The terribly destructive earthquake and tsunami that devasted the Tohoku region of Japan, otherwise known as the "Great East Japan Disaster," occured last year right around the time that I and many of my fellow students in CIEE were considering coming to study abroad in Tokyo. Obviously it had great impacts on students who were already abroad in Japan (many from my own university were strongly encouraged to come home), but I remember being very concerned I might not be able to come to Tokyo at all. I certainly breathed a huge sigh of relief when the issues were cleared up and my university gave me its approval to go; however, the earthquake left an impression on me just as it has done for many others, and I knew that one of my goals for my time in Japan would be to go volunteer in Tohoku. This past March marked the first anniversary of the great disaster in Tohoku, and with plenty of time during spring break, I felt that I had an excellent opportunity to get a first hand look at the region one year later.
A few Japanese friends and I looked into the various volunteering programs that are available, and eventually decided upon one that would take us to Rikuzentakata in Iwate prefecture, one of the towns most devastated by the earthquake. Unfortunately, these "tours" are relatively expensive, but include transportation to and from Tohoku, lodging, some meals and guides for help. I was lucky to be with friends, as well, because the tour was clearly meant for Japanese: no English translators here.
We left Tokyo on a yako (night) bus, and arrived around mid morning in Iwate, making our way through various small towns on our way to Rikuzentakata. Although we were exhausted from a night spent on the bus, the images we saw were enough to wake anyone up.
As we drove through the town, we learned a bit more about the current situation: much of the debris has been cleared away and piled into somewhat organized heaps of wood, totaled cars and other machinery, and more. Its fields are no longer covered in the destruction left in the wake of the disaster, but merely barren. Grocery stores, Businesses and restaurants are finally starting to return to the area, although they are running out of portables. Making our way towards the volunteer center, we caught a glimpse of the single pine tree left standing along a stretch once covered in them before 3/11/2011. Some in Rikuzentakata have taken it for a mascot of sorts, a symbol of solidarity, strength and perserverance in the face of adversity. I wish we could have gotten a closer look, but there was indeed something awe-inspiring about the silhouette of that tree standing alone amongst so much destruction and emptiness.
After arriving at the volunteer center in town, we were put to work. Our task was to clear dirt left on the shore of the bay the town lies on, packing it into bags and restacking them. Although I suppose I had hoped our work would be a little bit more hands on with the debris, my friends explained to me that such tasks are better left to the work crews with heavier machinery. As we dug, packed and piled, we kept an eye out for personal effects taken away by the tsunami's currents, particularly photographs, which are cleaned and ideally returned to their owners if they can be located. Although we didn't find anything quite so important, the occasional utensil or gardening label did turn up; indeed there is something powerful about holding another person's lost belongings in your hand and realizing that it made up a part of that individual's life experience. I came to feel that we were really digging for treasures of the memory sort instead of clearing dirt away.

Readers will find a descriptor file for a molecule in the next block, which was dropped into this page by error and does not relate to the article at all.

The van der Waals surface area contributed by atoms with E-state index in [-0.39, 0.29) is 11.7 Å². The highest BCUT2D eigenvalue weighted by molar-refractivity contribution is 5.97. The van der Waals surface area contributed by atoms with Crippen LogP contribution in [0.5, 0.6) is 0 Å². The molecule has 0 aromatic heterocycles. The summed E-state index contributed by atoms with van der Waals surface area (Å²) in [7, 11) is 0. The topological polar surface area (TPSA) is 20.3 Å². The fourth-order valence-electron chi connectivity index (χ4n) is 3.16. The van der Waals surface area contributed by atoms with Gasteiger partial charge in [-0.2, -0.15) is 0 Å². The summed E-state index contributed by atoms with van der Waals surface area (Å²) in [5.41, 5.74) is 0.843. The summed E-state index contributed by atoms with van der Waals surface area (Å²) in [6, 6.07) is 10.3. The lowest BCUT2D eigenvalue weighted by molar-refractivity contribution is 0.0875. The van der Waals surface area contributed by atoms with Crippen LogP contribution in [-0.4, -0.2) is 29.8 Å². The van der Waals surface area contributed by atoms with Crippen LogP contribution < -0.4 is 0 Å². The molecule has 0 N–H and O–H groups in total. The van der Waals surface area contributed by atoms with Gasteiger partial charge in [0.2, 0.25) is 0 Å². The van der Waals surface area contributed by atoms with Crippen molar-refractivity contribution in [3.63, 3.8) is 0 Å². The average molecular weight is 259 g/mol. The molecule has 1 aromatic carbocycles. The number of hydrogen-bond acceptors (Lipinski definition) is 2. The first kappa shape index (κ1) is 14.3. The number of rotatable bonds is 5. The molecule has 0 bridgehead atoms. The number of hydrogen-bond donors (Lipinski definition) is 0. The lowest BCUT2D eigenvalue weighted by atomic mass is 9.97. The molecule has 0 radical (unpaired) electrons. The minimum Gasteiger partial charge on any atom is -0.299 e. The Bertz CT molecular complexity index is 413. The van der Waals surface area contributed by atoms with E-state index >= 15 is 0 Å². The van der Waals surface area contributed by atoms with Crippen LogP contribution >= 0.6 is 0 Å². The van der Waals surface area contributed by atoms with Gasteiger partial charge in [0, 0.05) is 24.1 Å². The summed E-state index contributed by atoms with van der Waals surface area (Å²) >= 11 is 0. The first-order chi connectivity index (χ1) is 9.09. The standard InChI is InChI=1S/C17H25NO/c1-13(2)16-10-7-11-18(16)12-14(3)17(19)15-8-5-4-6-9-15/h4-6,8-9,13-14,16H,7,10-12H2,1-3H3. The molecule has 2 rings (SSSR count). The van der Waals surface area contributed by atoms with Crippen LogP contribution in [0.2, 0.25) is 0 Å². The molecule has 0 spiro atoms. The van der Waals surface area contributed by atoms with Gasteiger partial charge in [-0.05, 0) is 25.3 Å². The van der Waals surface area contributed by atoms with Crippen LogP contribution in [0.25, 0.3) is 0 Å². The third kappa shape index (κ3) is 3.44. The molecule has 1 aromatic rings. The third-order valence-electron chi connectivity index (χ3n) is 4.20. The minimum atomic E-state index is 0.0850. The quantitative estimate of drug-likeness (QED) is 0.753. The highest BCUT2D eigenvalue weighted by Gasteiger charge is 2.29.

After our day of work came to an end, we spent the night in a hotel before taking anoher trip to Ishinomaki in Miyagi prefecture. Here, we found the impact of the earthquake and tsunami was still obvious to the naked eye: lots where former buildings stood dominate much of the landscape in the worst effected part of town, and many of those houses that still stand lie disheveled and abandoned. The sheer size of the heaps of cars, metals, wood and other debris is jaw dropping, and makes you wonder at how much longer the work to clear it all away will take.
We were given an opportunity to get off of the bus and to walk around one of the former residential areas that was nearly wiped away by the disaster; personal effects still lie strewn about the former foundations of houses that may or may not have belonged to their owners. CDs, computers, shoes, toys and much more litter the area. Amongst the more powerful images I saw was a stove pot that looked as though besides dirt and muddy water, the remains of a lunch or dinner were still contained inside of it. Across the road was a former elementary school, as well as a temple, where the graveyard still remains in poor condition, its gravemarkers toppled over as if the quake had struck yesterday.
Although some of these images may be hard to look at or to believe, progress is being made. Slowly but surely, life is returning to these towns; in Ishinomaki, plans are being made for the conversion of the former residential area into a new park, and the sheer volume of volunteers flowing into Rikuzentakata (in the hundreds weekly, even a year after the disaster) are encouraging signs. I look forward to returning to Tohoku someday in the next few years, to see how things proceed from here. If I learned anything from my time in Rikuzentakata and Ishinomaki, it is that the Japanese of Tohoku are extremely resilient, courageous, resourceful and most of all selflessly generous. Full recovery will take time, but it will come, and I hope to be here to see it when it does.